Beretta Blog

It's About the Fundamentals, in Gun Training

Posted by Dick Jones

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on Nov 14, 2014 1:19:26 PM

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I recently received a letter from a reader on the subject of long-range shooting and ballistics. I’d recently done a blog entry on zeroing rifles, and the reader advised me of some factors I failed to mention in the story. It was apparent he was much better informed about the science of ballistics than I, and I appreciated both his knowledge and his concern. Reading the email, and my subsequent response put me to thinking about something that can have a positive effect on the success of a shooter, whether for personal defense or as a hunter or competitor. Simply put, there is no substitute for mastery of the fundamentals.

Also see: No Substitute for Focus In Gun Training

When I was shooting High Power rifle, several of the guys on my team were into spending a lot of time with their 600 yard loads. Most of these guys were shooting service rifles, at the time we were shooting the M14/M1A. Properly built M14 rifles will shoot one minute of angle (MOA) ten shot groups off a machine rest. Iron sights are used in High Power Rifle, and the precision stages only require two minutes of angle for a perfect score. Those who were spending the extra time were counting on the accuracy they gained to improve their scores, but in reality, their efforts were of minimal value, if not counterproductive.

What makes a mediocre shooter an excellent shooter isn’t equipment. It isn’t knowledge of ballistics. What makes a great shooter is attention to the fundamentals; as All Guard coach, Pete Hodges used to say, “It isn’t the arrow, it’s the Indian.” The best equipment available and the most knowledge of the science of shooting does no good, if you can’t apply the fundamentals. Of course, good ammunition and an accurate pistol or rifle will help, and you can’t achieve excellence with poor equipment, but if you don’t have a good sight picture, or manage the trigger properly, you’ll shoot poorly.

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Whether the game is 3 Gun, F Class, practical pistol or even shotgun, being able to apply the fundamentals is prerequisite to success. There’s a financial guru on the radio named Dave Ramsey, who teaches the value of living a debt free life. His technique is to eliminate the debt that is costing you the most in interest first and then work on lower interest debt. His plan works the same for shooting. As a deer hunter, working on being able to steady your rifle from your position on the stand will pay much bigger benefits than getting a load in your deer rifle that shoots a half inch tighter at 100 yards. No matter how accurate your rifle might be, you’ll still have trouble if you can’t hold in the vital area of the deer.

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The earlier the fundamentals are learned, the better. Trey Lagle was breaking targets at eight years old under the tutelage of his Dad, Billy. Photo by Cherie Jones.

Those High Power shooters who spent hours on the reloading bench loading precision ammunition for their rifles would have gained a lot more by practicing with an air rifle in their basements, and shooting an air rifle is a lot more fun than weighing cases and loads for .223 rounds to be fired through semi-auto rifles with iron sights. The same is true for pistol shooters. Spending several thousand dollars on a hopped up action pistol won’t make you manage the trigger better or shoot faster, but shooting an airsoft gun will. Shooting the real thing is even better and imagine the gains possible with structured practice firing a couple of thousand dollars worth of ammunition in matches or under simulated match conditions. Spending enough money for a state-of-the-art clays gun won’t help as much as learning a proper shotgun mount and serious practice combined with some time with a quality shooting coach. There’s certainly nothing wrong with having a state of the art defensive concealed carry gun, but if you can’t operate it accurately and under stress, you might as well have the cheapest gun in the pistol case at the gun shop.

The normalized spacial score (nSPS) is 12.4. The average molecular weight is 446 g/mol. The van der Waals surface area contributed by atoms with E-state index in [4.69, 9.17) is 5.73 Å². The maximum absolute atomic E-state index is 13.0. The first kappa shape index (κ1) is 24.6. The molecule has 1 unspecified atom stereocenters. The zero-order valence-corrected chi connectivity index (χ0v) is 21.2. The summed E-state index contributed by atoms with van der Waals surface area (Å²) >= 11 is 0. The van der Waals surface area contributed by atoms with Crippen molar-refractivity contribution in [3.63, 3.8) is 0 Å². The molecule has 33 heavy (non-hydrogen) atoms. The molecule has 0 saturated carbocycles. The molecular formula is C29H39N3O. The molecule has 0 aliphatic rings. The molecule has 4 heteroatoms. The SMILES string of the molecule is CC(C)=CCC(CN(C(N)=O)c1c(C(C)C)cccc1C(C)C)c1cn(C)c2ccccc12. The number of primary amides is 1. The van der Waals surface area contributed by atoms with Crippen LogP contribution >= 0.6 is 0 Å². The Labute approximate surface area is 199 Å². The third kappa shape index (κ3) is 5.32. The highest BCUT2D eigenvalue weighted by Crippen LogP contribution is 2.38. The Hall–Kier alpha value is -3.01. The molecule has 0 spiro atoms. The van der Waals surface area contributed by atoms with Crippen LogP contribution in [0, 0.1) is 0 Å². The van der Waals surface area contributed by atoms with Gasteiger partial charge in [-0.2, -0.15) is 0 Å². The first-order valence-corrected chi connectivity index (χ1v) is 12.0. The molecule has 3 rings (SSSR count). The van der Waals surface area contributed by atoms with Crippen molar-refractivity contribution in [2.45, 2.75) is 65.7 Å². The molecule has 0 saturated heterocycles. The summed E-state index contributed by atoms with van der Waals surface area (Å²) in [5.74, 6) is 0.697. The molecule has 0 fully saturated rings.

Provided the instruction is based on real world issues, time spent with a good instructor is worth the money. Many shooters have poor knowledge of just what the real fundamentals are and even accomplished shooters can learn from quality instruction, but beware of guys who get deeply involved in equipment and science. Last year, I took a pistol instructor’s course with Chris Cerino Training Group for law enforcement instructors. Chris focuses on the fundamentals, and his mantra is that results come, not from advanced techniques, but from the advanced application of fundamental techniques. I learned more in his class than from any other I’ve taken, and the lessons all were simple refinements for the basic principles of shooting a pistol, grip, sight picture, trigger management and follow through.

Success comes from executing the fundamentals, and until you’re a top ten percent shooter, you’re straining on a gnat and swallowing a camel by getting involved in the minutiae of the game. Buy quality equipment and understand the basics, but know there’s no substitute for learning the fundamentals and applying them.

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Topics: New Shooters, Competitive Shooting

    

Written by Dick Jones

Dick Jones is an award winning freelance writer living in High Point, North Carolina. He’s an NRA Certified Instructor, a Distinguished Rifleman, former High Master, and teaches shotgun, rifle, and pistol as well as the North Carolina Concealed Carry Certification and Hunter Safety at Lewis Creek Shooting School. He can be reached at offtheporch52@yahoo.com or on his Lewis Creek Shooting School facebook page.